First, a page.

There are a few different “styles” of h/w programmers from the target's perspective. Classic microcontroller programmers require you to physically remove the microcontroller from the target system and place it into a socket on the programmer. You do a magic incantation on your host computer and the microcontroller gets programmed. Then you remove the microcontroller from the programmer and put it back into the target. This setup was the standard for many years, but clearly it has its disadvantages: the target microcontroller must be socketed on the target board (essentially making it impossible to work with SMD devices), and the repeated remove-replace cycles are not only tedious but can damage the target microcontroller.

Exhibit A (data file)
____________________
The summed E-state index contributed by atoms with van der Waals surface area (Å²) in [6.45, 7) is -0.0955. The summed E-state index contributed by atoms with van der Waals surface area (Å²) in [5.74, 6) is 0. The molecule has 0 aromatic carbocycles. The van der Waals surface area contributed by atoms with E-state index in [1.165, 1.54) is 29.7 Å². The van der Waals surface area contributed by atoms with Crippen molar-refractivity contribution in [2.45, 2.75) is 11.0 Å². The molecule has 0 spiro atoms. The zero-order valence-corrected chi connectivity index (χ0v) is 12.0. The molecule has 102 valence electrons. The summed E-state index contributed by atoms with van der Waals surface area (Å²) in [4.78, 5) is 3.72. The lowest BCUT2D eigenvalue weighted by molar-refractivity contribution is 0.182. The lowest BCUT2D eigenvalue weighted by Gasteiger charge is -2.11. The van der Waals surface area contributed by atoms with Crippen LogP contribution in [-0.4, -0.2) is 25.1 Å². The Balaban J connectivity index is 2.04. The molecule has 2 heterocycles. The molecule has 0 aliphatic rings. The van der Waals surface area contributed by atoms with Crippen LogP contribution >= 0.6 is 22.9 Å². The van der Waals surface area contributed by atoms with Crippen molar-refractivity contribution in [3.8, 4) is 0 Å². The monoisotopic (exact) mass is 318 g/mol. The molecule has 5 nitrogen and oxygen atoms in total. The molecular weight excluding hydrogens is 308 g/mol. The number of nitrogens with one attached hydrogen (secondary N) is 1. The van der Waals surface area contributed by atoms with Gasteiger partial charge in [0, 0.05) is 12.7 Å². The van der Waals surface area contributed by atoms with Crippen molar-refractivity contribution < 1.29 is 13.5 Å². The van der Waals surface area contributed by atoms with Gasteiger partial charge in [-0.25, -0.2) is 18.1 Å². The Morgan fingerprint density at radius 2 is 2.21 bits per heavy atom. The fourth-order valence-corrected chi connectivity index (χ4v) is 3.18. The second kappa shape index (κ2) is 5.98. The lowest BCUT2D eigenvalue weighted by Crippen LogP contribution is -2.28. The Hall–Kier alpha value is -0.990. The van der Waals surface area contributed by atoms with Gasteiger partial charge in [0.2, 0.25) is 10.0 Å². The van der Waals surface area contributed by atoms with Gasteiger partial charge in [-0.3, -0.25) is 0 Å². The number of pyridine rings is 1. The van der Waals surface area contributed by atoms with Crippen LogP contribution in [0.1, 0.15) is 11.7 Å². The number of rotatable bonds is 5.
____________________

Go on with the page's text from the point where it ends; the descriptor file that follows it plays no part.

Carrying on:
In-System Programming

The problems associated with “classic” target device programming have lead to a second type of programmer “style” called In-System Programming (ISP). With an ISP programmer (pardon the redundancy), new firmware is loaded onto the target while the target microcontroller it is still in the circuit. In other words, the h/w programmer connects directly to the target board. This requires that the appropriate interface be designed into the target board (typically on the order of a six-pin header). ISP is often accomplished using an industry-standard communication protocol originally developed for testing assemblies called JTAG. So you'll see references to JTAG programmers—which are in fact ISP programmers.

:!: Do not confuse ISP with ICE (In-Circuit Emulation). ISP concerns itself with programming the target; ICE with debugging.



Other stuff